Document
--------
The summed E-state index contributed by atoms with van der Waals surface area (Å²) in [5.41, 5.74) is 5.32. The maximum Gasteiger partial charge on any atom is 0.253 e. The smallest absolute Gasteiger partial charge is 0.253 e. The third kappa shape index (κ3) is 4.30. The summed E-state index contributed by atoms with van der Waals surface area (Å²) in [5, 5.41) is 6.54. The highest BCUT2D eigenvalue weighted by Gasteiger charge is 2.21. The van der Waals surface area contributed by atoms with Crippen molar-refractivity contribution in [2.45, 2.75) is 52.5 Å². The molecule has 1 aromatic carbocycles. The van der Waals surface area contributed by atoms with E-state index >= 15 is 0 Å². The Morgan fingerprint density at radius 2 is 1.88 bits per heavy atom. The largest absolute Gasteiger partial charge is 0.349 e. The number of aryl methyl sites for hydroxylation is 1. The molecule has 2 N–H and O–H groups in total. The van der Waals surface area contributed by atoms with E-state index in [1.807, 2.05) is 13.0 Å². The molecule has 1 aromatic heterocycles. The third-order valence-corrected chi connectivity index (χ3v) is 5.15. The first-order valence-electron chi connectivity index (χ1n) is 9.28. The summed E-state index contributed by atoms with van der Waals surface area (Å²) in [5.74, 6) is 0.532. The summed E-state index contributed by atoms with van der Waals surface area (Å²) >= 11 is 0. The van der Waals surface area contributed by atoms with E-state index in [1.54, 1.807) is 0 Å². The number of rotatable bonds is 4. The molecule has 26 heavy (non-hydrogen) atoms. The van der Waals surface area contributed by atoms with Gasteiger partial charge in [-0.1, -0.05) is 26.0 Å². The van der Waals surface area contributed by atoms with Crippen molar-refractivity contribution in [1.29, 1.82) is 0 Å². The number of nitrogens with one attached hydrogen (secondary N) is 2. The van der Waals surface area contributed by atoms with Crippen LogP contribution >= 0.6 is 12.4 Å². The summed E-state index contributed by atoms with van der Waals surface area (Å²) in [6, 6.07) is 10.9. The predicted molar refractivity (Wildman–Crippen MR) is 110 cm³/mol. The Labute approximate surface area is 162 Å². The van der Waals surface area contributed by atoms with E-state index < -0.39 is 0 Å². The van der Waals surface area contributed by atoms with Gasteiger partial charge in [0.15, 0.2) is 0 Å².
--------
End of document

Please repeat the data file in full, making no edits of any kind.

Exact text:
The summed E-state index contributed by atoms with van der Waals surface area (Å²) in [5.41, 5.74) is 5.32. The maximum Gasteiger partial charge on any atom is 0.253 e. The smallest absolute Gasteiger partial charge is 0.253 e. The third kappa shape index (κ3) is 4.30. The summed E-state index contributed by atoms with van der Waals surface area (Å²) in [5, 5.41) is 6.54. The highest BCUT2D eigenvalue weighted by Gasteiger charge is 2.21. The van der Waals surface area contributed by atoms with Crippen molar-refractivity contribution in [2.45, 2.75) is 52.5 Å². The molecule has 1 aromatic carbocycles. The van der Waals surface area contributed by atoms with E-state index >= 15 is 0 Å². The Morgan fingerprint density at radius 2 is 1.88 bits per heavy atom. The largest absolute Gasteiger partial charge is 0.349 e. The number of aryl methyl sites for hydroxylation is 1. The molecule has 2 N–H and O–H groups in total. The van der Waals surface area contributed by atoms with E-state index in [1.807, 2.05) is 13.0 Å². The molecule has 1 aromatic heterocycles. The third-order valence-corrected chi connectivity index (χ3v) is 5.15. The first-order valence-electron chi connectivity index (χ1n) is 9.28. The summed E-state index contributed by atoms with van der Waals surface area (Å²) in [5.74, 6) is 0.532. The summed E-state index contributed by atoms with van der Waals surface area (Å²) >= 11 is 0. The van der Waals surface area contributed by atoms with E-state index in [1.54, 1.807) is 0 Å². The number of rotatable bonds is 4. The molecule has 26 heavy (non-hydrogen) atoms. The van der Waals surface area contributed by atoms with Gasteiger partial charge in [-0.1, -0.05) is 26.0 Å². The van der Waals surface area contributed by atoms with Crippen molar-refractivity contribution in [1.29, 1.82) is 0 Å². The number of nitrogens with one attached hydrogen (secondary N) is 2. The van der Waals surface area contributed by atoms with Crippen LogP contribution >= 0.6 is 12.4 Å². The summed E-state index contributed by atoms with van der Waals surface area (Å²) in [6, 6.07) is 10.9. The predicted molar refractivity (Wildman–Crippen MR) is 110 cm³/mol. The Labute approximate surface area is 162 Å². The van der Waals surface area contributed by atoms with E-state index < -0.39 is 0 Å². The van der Waals surface area contributed by atoms with Gasteiger partial charge in [0.15, 0.2) is 0 Å².